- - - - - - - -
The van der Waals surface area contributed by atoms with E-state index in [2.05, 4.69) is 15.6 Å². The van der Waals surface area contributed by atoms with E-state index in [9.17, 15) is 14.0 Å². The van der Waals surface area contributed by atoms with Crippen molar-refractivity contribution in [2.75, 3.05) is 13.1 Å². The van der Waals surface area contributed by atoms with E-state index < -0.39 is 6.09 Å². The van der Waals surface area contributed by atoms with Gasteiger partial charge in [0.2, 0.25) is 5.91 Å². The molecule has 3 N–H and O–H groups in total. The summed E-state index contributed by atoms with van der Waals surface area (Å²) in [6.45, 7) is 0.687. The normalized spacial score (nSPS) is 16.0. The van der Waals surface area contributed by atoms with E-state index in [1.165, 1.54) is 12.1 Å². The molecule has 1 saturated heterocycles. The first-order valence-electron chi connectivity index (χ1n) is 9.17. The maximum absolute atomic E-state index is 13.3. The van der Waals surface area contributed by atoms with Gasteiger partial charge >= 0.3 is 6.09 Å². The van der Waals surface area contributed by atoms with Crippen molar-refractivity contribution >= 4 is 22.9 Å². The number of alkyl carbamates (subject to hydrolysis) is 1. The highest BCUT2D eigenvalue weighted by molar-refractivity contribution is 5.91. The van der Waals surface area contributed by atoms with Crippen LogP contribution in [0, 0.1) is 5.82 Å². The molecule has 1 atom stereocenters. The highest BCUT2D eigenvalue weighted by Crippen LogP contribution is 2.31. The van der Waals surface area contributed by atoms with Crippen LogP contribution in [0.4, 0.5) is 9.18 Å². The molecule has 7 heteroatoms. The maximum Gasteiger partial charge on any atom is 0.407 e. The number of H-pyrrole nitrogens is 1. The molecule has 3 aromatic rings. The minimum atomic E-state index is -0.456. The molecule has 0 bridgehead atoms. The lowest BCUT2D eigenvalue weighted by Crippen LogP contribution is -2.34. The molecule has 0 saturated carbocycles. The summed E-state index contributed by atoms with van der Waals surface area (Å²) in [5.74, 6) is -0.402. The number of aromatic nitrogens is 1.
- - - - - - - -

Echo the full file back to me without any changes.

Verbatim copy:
The van der Waals surface area contributed by atoms with E-state index in [2.05, 4.69) is 15.6 Å². The van der Waals surface area contributed by atoms with E-state index in [9.17, 15) is 14.0 Å². The van der Waals surface area contributed by atoms with Crippen molar-refractivity contribution in [2.75, 3.05) is 13.1 Å². The van der Waals surface area contributed by atoms with E-state index < -0.39 is 6.09 Å². The van der Waals surface area contributed by atoms with Gasteiger partial charge in [0.2, 0.25) is 5.91 Å². The molecule has 3 N–H and O–H groups in total. The summed E-state index contributed by atoms with van der Waals surface area (Å²) in [6.45, 7) is 0.687. The normalized spacial score (nSPS) is 16.0. The van der Waals surface area contributed by atoms with E-state index in [1.165, 1.54) is 12.1 Å². The molecule has 1 saturated heterocycles. The first-order valence-electron chi connectivity index (χ1n) is 9.17. The maximum absolute atomic E-state index is 13.3. The van der Waals surface area contributed by atoms with Gasteiger partial charge >= 0.3 is 6.09 Å². The van der Waals surface area contributed by atoms with Crippen molar-refractivity contribution >= 4 is 22.9 Å². The number of alkyl carbamates (subject to hydrolysis) is 1. The highest BCUT2D eigenvalue weighted by molar-refractivity contribution is 5.91. The van der Waals surface area contributed by atoms with Crippen LogP contribution in [0, 0.1) is 5.82 Å². The molecule has 1 atom stereocenters. The highest BCUT2D eigenvalue weighted by Crippen LogP contribution is 2.31. The van der Waals surface area contributed by atoms with Crippen LogP contribution in [0.4, 0.5) is 9.18 Å². The molecule has 7 heteroatoms. The maximum Gasteiger partial charge on any atom is 0.407 e. The number of H-pyrrole nitrogens is 1. The molecule has 3 aromatic rings. The minimum atomic E-state index is -0.456. The molecule has 0 bridgehead atoms. The lowest BCUT2D eigenvalue weighted by Crippen LogP contribution is -2.34. The molecule has 0 saturated carbocycles. The summed E-state index contributed by atoms with van der Waals surface area (Å²) in [5.74, 6) is -0.402. The number of aromatic nitrogens is 1.